Crewel work is embroidery on practically any fabric in wool. It was traditionally worked in
a two ply variety known as "crewel" which really gives the needlework its name.
Crewel embroidery was commonly worked for bed spreads, valances and curtains for four
poster beds, wall hangings, pockets (two of which would be tied under the waist, underneath a dress)
and petticoats. Crewel embroidery reached its peak in 17th century England and 18th century America.
Crewel embroidery is also distinctive because of the stylized shapes and motives used.
Many crewel worked designs typically feature trees, fruit, flowers, birds and dragonflies.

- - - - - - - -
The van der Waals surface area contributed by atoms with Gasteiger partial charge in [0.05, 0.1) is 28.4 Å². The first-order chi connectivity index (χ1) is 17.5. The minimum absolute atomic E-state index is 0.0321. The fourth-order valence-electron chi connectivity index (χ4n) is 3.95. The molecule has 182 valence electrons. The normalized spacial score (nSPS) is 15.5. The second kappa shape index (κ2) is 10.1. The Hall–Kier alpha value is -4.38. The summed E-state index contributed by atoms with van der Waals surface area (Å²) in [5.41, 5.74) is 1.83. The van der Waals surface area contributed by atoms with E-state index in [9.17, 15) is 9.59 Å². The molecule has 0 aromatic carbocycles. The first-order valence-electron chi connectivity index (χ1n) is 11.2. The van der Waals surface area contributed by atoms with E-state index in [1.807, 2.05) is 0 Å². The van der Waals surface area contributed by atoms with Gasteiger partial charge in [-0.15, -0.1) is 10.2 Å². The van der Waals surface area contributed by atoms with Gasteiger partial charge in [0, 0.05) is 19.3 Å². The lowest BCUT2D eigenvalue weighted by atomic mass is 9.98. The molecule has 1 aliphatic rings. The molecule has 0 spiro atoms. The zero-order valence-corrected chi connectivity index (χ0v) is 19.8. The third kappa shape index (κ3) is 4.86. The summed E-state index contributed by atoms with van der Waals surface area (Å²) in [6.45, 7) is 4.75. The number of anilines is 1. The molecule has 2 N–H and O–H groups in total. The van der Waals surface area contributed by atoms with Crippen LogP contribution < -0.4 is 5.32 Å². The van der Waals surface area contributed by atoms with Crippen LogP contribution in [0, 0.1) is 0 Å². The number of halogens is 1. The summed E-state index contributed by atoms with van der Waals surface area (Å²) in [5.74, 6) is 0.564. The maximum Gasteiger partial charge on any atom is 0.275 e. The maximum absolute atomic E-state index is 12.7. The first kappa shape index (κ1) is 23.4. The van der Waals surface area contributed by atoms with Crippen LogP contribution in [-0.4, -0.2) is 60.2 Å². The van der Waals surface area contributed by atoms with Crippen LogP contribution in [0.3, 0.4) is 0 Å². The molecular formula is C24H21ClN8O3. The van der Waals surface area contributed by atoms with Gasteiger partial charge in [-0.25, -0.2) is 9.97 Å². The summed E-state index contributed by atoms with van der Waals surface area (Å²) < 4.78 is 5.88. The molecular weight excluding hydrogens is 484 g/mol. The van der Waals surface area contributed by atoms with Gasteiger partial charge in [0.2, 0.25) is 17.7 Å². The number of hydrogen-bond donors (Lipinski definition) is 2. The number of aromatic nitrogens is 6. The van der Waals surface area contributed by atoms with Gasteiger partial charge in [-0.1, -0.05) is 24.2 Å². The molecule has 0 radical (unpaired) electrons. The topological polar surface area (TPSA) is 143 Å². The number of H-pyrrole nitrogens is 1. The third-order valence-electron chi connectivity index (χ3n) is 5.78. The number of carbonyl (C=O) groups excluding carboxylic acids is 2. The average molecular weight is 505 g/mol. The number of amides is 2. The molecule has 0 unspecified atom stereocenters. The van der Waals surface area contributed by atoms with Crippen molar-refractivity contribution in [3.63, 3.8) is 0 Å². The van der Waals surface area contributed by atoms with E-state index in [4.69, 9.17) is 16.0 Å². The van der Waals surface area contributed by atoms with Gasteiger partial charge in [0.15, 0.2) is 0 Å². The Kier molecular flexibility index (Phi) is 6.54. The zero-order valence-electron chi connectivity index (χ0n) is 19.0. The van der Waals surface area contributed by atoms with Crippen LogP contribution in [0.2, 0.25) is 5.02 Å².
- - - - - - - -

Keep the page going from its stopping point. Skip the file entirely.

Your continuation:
Here is a sample of crewel embroidery.
taken from "The Craft of Crewel Embroidery" by Erica Wilson
Shapes are usually filled with a variety of stitches to represent solid blocks of colour.
Some common stitches used include Chain stitch, Romanian stitch, Stem stitch (sometimes
referred to as crewel stitch), Split stitch, Block Shading, Long and Short stitch, and Laid work.
Although crewel embroidery is certainly not limited to these.
Needles should be medium length with long eyes. These are available at most craft stores and come
in a variety of sizes. They will be labeled crewel or embroidery needles.